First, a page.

(Adds Boeing statement, details on the Trent 1000 program; adds byline)
By Eric M. Johnson and Mekhla Raina
Sept 27 (Reuters) - Rolls-Royce said on Thursday that turbine blades of its problematic Trent 1000 engines were wearing out faster than expected, grounding additional Boeing Co 787 widebody jets for early repairs.
Rolls-Royce said the issue may cause "additional short-term disruption" to customers in some cases, dealing a fresh blow to an engine program that has been dogged by design issues for the past two years.
The exact number of engines assigned for earlier-than-expected repairs related to the turbines blades on Rolls-Royce's package C series engines was not certain, but it could be as many as 30 or 40, a spokesman said. That is a small slice of the total Trent 1000 fleet.
"The guidance issued today is part of our ongoing management of the intermediate pressure turbine blade issue and applies only to the minority of engines which have not yet had replacement turbine blades fitted," the spokesman said.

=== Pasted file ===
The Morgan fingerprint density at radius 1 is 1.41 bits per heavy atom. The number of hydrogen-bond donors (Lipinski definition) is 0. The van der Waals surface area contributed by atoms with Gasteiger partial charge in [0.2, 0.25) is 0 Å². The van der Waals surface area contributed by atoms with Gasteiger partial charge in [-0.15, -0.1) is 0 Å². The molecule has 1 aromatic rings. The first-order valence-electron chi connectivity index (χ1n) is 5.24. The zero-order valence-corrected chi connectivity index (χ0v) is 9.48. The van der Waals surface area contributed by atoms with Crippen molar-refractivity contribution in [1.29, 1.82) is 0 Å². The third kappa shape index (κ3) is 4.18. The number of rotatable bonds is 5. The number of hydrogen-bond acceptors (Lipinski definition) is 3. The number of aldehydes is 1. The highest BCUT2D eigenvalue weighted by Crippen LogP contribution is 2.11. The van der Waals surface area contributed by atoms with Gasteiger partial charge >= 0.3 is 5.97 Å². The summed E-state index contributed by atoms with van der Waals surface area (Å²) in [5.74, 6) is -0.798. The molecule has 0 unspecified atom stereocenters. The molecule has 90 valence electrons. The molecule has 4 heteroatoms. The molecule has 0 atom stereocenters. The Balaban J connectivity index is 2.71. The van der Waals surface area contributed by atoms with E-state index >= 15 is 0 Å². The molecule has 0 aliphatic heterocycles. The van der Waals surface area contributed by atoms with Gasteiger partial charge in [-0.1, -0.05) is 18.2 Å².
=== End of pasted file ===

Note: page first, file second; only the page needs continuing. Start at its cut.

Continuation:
The problematic turbine blades were already slated to be replaced, but were discovered to be deteriorating faster than expected, the spokesman said. The European Aviation Safety Agency (EASA) is expected to publish a formal requirement for repairs in the coming weeks, he said.
EASA did not immediately respond to a request for comment, nor did the U.S. Federal Aviation Administration.
Boeing spokesman Paul Bergman said safety remains the top priority as Rolls-Royce completes the replacement of intermediate pressure turbine blades on Trent 1000 engines.
"Rolls-Royce already has replaced the blades on a majority of engines," Bergman said. "Our team is fully engaged with Rolls-Royce, and deployed worldwide with customers to mitigate service disruption."
Rolls-Royce's civil aerospace president, Chris Cholerton, said over the summer that problems with the Trent 1000 engine had left some Boeing 787 Dreamliner planes grounded.
Separately, the compressor in the Trent 1000 package C engines is also not lasting as long as expected, requiring inspections and forcing airlines to ground aircraft while the checks take place. Some 380 of the affected engines are in service. (Reporting by Mekhla Raina and Sathvik N in Bengaluru and Eric M. Johnson in Seattle Editing by Leslie Adler)